A comparison I wanted to make here was between Who’s Missing from Aunt Deb’s Wake and Neil Gaiman’s American Gods.  When I recently read Gaiman’s Hugo award winning novel what surprised me most about it was how inefficient it was.  Long segments of chapters detailing characters never to be seen again popped up several times.  Page-long descriptions of places only seen once in the story before being quickly cast aside were not uncommon.  A look into how a story specifically uses inefficiency can be telling into how it can and should be used. 

            Before I go any further it is important to note that short stories by definition have to be more efficient than novels, simply due to size.  To tell a complete story in less words necessitates efficient storytelling.  It is something that Gaiman uses knowingly.  The inefficient style is used for a specific purpose, but the different formats is worth noting. 

            The inefficiency of American Gods ties into the central themes of the novel.  One of the main themes of American Gods is what happens when people forget.  What happens to the old gods when people forget about them in a modern world?  Do new gods take their place?  Where their older gods before the ‘old gods’?  Does that mean there is an endless string of newer and older gods gaining and losing worshippers?  Questions like these greatly apply themselves to inefficient storytelling.  If people worship a endless string of gods one after the other, that system relies on inefficiency: one then the next, and then the next, rather than many at one time.  That concept easily parallels Gaiman’s descriptions of places and characters quickly discarded.  A more specific example of that inefficiency is in how Gaiman uses conjunctions:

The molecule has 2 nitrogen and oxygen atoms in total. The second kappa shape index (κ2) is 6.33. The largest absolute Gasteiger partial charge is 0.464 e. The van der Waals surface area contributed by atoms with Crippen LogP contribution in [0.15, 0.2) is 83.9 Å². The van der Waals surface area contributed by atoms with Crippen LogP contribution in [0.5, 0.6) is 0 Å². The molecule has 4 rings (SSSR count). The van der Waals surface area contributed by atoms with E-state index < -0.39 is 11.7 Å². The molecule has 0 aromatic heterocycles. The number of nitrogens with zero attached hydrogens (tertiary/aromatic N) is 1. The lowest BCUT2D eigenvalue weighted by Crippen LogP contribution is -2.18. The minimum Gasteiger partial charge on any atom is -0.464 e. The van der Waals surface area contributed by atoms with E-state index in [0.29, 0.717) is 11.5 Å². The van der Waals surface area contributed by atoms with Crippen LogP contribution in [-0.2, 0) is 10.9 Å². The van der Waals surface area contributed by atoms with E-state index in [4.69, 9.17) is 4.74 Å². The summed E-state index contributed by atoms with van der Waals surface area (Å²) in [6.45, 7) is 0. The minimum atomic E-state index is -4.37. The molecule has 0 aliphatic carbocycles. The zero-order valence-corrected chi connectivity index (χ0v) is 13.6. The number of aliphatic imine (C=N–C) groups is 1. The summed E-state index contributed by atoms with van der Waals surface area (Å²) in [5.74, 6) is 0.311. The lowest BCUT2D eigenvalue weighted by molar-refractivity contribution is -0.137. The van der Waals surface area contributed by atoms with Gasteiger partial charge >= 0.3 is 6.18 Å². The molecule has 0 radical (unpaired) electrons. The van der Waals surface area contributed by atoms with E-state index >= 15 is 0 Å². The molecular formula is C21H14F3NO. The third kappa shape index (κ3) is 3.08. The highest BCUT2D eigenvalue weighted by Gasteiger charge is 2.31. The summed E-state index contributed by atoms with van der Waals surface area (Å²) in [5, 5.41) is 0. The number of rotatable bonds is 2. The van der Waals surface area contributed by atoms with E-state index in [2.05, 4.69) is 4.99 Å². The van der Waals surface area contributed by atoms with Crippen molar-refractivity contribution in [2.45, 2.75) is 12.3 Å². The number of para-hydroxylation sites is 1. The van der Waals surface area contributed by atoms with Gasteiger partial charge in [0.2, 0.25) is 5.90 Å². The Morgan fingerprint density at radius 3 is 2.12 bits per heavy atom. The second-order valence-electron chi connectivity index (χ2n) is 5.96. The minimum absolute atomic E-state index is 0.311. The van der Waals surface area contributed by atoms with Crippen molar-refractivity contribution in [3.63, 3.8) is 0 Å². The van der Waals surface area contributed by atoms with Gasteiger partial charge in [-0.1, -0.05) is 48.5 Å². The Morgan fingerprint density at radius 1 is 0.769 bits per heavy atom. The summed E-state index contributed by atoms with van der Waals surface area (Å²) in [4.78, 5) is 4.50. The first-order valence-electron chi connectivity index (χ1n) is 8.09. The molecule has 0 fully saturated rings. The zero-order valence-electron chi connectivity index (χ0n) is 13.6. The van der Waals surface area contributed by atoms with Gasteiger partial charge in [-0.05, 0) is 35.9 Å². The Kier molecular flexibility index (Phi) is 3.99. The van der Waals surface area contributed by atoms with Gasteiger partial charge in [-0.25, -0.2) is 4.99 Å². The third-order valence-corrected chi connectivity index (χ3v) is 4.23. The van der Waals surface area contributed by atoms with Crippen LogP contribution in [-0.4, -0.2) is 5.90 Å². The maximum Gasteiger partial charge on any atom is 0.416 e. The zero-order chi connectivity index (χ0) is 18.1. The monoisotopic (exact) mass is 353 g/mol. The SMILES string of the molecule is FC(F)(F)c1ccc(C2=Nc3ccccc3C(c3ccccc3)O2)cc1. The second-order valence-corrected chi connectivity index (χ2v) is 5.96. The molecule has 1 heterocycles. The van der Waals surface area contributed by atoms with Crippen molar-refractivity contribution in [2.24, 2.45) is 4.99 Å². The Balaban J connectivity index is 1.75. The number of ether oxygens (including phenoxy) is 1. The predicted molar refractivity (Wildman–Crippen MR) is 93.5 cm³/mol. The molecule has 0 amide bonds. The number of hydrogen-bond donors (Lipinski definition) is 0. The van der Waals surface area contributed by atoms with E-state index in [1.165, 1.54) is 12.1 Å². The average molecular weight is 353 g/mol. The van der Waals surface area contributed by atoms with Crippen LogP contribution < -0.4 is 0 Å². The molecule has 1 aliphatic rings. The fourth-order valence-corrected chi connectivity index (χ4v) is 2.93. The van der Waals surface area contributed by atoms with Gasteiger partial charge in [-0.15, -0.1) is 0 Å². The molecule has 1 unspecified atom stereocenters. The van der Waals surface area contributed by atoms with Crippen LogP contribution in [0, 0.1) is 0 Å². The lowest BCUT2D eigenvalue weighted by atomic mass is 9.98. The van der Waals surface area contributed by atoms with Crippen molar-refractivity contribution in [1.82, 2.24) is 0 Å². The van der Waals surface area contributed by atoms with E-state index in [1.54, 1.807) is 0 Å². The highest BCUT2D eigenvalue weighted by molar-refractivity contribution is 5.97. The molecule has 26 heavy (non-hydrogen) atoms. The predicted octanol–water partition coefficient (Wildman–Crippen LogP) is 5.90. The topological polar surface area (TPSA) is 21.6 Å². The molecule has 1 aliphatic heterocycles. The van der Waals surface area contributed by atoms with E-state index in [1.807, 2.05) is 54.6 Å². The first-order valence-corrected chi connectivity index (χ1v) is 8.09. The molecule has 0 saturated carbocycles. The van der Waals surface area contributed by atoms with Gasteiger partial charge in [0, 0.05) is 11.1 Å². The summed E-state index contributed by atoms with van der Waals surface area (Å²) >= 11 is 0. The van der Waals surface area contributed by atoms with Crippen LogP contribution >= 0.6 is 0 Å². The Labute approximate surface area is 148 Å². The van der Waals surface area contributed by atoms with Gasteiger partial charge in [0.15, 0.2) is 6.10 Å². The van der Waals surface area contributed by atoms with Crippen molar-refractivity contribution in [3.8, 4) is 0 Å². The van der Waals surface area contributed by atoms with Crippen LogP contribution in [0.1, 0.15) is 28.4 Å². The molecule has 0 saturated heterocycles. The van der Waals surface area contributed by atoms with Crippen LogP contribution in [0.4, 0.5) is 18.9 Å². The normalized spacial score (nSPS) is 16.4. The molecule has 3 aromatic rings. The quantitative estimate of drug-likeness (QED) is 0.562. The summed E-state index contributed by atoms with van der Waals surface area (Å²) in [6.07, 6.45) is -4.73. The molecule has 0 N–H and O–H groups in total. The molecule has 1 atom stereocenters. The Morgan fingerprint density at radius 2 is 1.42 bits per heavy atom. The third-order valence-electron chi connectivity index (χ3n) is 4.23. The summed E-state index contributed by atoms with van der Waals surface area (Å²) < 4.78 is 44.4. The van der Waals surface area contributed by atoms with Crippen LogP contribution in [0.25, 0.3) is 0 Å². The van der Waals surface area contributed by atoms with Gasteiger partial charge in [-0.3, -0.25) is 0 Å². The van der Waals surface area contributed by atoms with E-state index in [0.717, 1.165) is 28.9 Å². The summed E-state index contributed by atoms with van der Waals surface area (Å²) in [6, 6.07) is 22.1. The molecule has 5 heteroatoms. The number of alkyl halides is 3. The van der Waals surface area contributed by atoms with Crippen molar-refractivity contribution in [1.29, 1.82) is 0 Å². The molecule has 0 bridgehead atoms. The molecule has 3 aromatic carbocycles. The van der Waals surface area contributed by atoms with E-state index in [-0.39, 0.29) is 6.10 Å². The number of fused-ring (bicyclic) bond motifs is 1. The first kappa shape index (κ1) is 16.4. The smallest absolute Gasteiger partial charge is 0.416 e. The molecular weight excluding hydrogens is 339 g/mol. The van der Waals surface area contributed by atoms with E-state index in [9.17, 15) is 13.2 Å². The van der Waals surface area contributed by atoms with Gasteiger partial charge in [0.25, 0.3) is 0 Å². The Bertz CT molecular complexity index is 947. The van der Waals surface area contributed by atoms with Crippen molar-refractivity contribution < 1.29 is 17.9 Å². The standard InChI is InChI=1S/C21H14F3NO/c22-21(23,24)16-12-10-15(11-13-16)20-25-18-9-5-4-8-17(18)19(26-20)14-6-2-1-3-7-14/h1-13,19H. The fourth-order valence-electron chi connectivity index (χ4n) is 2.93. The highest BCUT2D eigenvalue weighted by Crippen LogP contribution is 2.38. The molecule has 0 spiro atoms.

“The Lights were off, and there was silence, mostly, nothing but the hum of the refrigerator, and, somewhere in the building, a radio playing” (Gaiman 256)

I noticed early in the novel that Gaiman tends to use several conjunctions in sentences, rather than lists of commas in order to elongate sentences and lists.  The sentences become diced up into discrete clauses, all jumbled after the other.  Does that sound familiar?  It is an inefficient style all the way down to the syntax, but it is used for a specific reason. 

            Between these two stories one can see the disparate ends of efficiency within storytelling.  What initially drew me to Who’s Missing from Aunt Deb’s Wake was it’s focus.  The conversation seems monolithic alone on the page, like its message is supposed to ring out.  It is a finely tuned story where every aspect ties to itself or does many jobs.  Keeping stories tight and short is a much more reliable way to achieve that effect so finely captured by Lydon.  The beautiful exception to prove that rule is American Gods.  It shows how powerful the space can be to develop character and place at the expense of efficiency.  Gaiman uses the inefficiency knowingly and purposely; it is a wonderful example of how to break convention through the understanding of it.